The start of 2017 seems like a good time to get into the swing of things with a weekly newsletter.
Don’t consider it a new year’s resolution – that increases the chance that I won’t keep it up.
Think of it instead as my way of getting more done by doing less. In this case cutting out all of those non essential activities so that I can focus on the truly important things – providing you with great resources about business analysis and product management.
Each week I’ll send out a carefully curated set of resources targeted on helping your IT organization get more done by doing less.
The resources are organized under one of five categories:
- Outcome over Output – Define and measure progress and success based on the outcomes you deliver, not the outputs you produce.
- Shared Understanding – Building and maintaining clarity around the need you are trying to satisfy
- Decision Making – Make effective decisions to keep the focus in the right place.
- Roles and Organizations – Keep straight the differences between business analysis, product management and other related roles
- New from KBP.Media – The latest post, often describing a useful technique from our blog.
I’ve done the searching across the internets so you don’t have to. Hopefully you find it useful, and if you think someone else will find this useful, please pass it along.
Here’s to 2017 and a new year of learning and effectiveness.
Kent J. McDonald
Outcome over Output
By Chris Matts, The IT Risk Manager
For the past year or so, I’ve been thinking about metrics. When measuring the effectiveness of your development investment process, I’ve come to the conclusion that you need three outcome metrics… A “quality metric, a “value” metric and a “time to value” metric. You need the three metrics because any two can be gamed. For example, you can maintain high quality and a low time to value by releasing software that delivers no value.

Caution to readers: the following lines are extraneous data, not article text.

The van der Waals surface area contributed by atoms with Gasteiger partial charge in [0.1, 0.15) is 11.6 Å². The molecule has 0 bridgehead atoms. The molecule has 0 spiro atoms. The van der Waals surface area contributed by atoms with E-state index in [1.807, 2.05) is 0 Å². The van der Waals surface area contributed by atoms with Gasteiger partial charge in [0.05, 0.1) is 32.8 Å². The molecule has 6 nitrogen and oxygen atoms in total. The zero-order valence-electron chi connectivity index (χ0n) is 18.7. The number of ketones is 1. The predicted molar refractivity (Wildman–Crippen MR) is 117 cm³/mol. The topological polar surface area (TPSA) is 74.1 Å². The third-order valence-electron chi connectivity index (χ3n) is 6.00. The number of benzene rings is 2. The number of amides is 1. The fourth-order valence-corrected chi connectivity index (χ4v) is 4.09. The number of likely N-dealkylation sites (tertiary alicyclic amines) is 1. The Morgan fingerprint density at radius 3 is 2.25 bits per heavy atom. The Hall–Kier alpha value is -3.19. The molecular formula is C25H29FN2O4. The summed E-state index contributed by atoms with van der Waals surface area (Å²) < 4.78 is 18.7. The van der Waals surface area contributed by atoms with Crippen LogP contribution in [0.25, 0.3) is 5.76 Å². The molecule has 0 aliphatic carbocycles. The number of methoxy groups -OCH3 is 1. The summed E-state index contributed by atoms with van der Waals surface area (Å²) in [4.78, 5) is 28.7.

Quality metrics are fairly straight forward… number of bugs released is a fairly standard metric. Value metrics are fairly easy to define but sometimes harder to measure… e.g. profit, revenue, number of customers. The tricky metric is the “time to value”.
By Marty Cagan, Silicon Valley Product Group
I find that many teams, especially those new to modern product techniques, are looking for a structured introduction to modern product discovery. In this article, I’d like to describe the concept of a discovery sprint, and also introduce you to a new book that goes into depth on this technique.
You may have heard this everywhere, but, here it goes again, you will need to have the ability to say “no” to anyone, your customer, your team member, and even your CEO. Not all features have a place on the roadmap, and not everyone has the right data or information to decide when to include something, when to reduce something and when to leave it out altogether. This is why we need product managers.
Roles and Organizations
By Andrew Dickenson, Product Focus
Internal product managers come up against unique obstacles and dilemmas. The challenge is serving internal customers rather than selling to external customers.If you’re stuck in your role as an internal product manager we’ve outlined 6 ways to break free.The post Are you an internal product manager stuck in a box? appeared first on Product Focus.
New From KBP.Media
The risk management game is a collaborative way for your team to identify risks that they face, categorize those risks based on impact and probability, and determine which risks to address first.